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Member Research & Reports

Member Research & Reports

UNC Study: Lack of Optimal Breastfeeding May Cause Alarming Disparities in Infant Deaths

Lack of optimal breastfeeding led to more than twice the number of deaths among African-American infants than white infants in computer models. This finding was published in a recent study co-authored by a researcher at The University of North Carolina’s Gillings School of Global Public Health.

[Photo: Dr. Alison Stuebe]

The study, titled “Disparities in Breastfeeding: Impact on Maternal and Child Health Outcomes and Costs,” was published in the most recent issue of the Journal of Pediatrics. Researchers reported that, compared to white infants, African-American infants had more than three times the rate of necrotizing enterocolitis, a devastating disease in preterm infants attributable to suboptimal rates of feeding with their mother’s own milk.

Dr. Alison Stuebe, Distinguished Scholar of Infant and Young Child Feeding in the Department of Maternal and Child Health at the Gillings School, was among the study’s co-authors. A member of the Carolina Global Breastfeeding Institute, Dr. Stuebe also is associate professor of obstetrics and gynecology in UNC’s School of Medicine.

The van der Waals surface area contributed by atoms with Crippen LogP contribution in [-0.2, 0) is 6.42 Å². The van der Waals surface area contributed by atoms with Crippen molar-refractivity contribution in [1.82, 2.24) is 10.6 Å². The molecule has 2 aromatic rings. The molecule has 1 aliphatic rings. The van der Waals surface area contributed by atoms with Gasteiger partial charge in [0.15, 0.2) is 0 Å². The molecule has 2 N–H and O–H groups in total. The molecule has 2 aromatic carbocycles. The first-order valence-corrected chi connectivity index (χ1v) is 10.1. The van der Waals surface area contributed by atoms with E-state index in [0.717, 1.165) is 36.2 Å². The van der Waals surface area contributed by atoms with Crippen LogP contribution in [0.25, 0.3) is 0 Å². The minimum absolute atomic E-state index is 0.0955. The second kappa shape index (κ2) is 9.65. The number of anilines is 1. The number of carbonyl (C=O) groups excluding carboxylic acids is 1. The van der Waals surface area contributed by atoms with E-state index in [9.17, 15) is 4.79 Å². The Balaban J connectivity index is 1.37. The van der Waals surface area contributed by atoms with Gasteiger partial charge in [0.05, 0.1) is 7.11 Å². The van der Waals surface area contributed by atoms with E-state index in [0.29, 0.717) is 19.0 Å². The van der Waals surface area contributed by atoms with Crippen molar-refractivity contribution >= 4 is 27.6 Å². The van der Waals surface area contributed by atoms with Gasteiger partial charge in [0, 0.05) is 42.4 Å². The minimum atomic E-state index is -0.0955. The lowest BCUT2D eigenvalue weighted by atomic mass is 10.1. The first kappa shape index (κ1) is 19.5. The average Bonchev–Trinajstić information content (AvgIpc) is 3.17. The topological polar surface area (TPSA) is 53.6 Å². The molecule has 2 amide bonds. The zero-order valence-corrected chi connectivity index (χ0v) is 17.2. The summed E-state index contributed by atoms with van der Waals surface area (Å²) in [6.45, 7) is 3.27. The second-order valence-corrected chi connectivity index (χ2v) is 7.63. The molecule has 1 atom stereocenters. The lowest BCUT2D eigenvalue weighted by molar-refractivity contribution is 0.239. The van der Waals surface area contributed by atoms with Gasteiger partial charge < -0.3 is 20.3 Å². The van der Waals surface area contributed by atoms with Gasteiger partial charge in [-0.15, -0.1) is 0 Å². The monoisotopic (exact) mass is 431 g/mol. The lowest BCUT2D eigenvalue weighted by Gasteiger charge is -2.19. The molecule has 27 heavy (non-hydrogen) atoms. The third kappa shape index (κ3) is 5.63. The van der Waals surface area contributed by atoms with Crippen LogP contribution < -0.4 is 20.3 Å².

“These disparities reflect barriers to breastfeeding, such as lack of paid leave and outdated maternity care, that disproportionately impact families of color,” said Dr. Stuebe. “We can reduce health disparities by protecting each woman’s right to breastfeed her children.”

It is recommended that women exclusively breastfeed each of their children for the first six months of life, followed by continued breastfeeding for the duration of the first year while complementary foods are introduced. The study authors defined this practice as “optimal breastfeeding.”

White women initiate breastfeeding at much higher rates than African-American women and at slightly higher rates than Hispanic women; moreover, White women breastfeed longer and have higher rates of exclusive breastfeeding. This study is the first to show how these disparities may translate into differences in health outcomes.

Two common diseases of infancy merit particular concern for African-American and Hispanic infants – ear infections and gastrointestinal infections. Compared with White infants, ear infections due to suboptimal breastfeeding were 1.7 times more common in African-American infants and 1.4 times more common in Hispanic infants, while gastrointestinal infections due to suboptimal breastfeeding were 1.3 to 1.4 times as common among both African-American and Hispanic infants.

Ear infections and gastrointestinal infections can translate into significant economic insecurity for parents who must miss work to care for sick children. Department of Labor statistics show that African-American and Hispanic mothers are more likely both to be heads of households and to have low-wage jobs that lack paid sick leave.

The researchers also found differences in maternal health outcomes related to breastfeeding. For both hypertension and Type 2 diabetes, there was a 1.4-fold higher rate for African-American women compared to White women, which was attributable to suboptimal breastfeeding practices.

This study was funded by the W.K. Kellogg Foundation. It used computer modeling to simulate hypothetical cohorts of African-American, White and Hispanic women and their children, based on current literature linking disease risk and breastfeeding.

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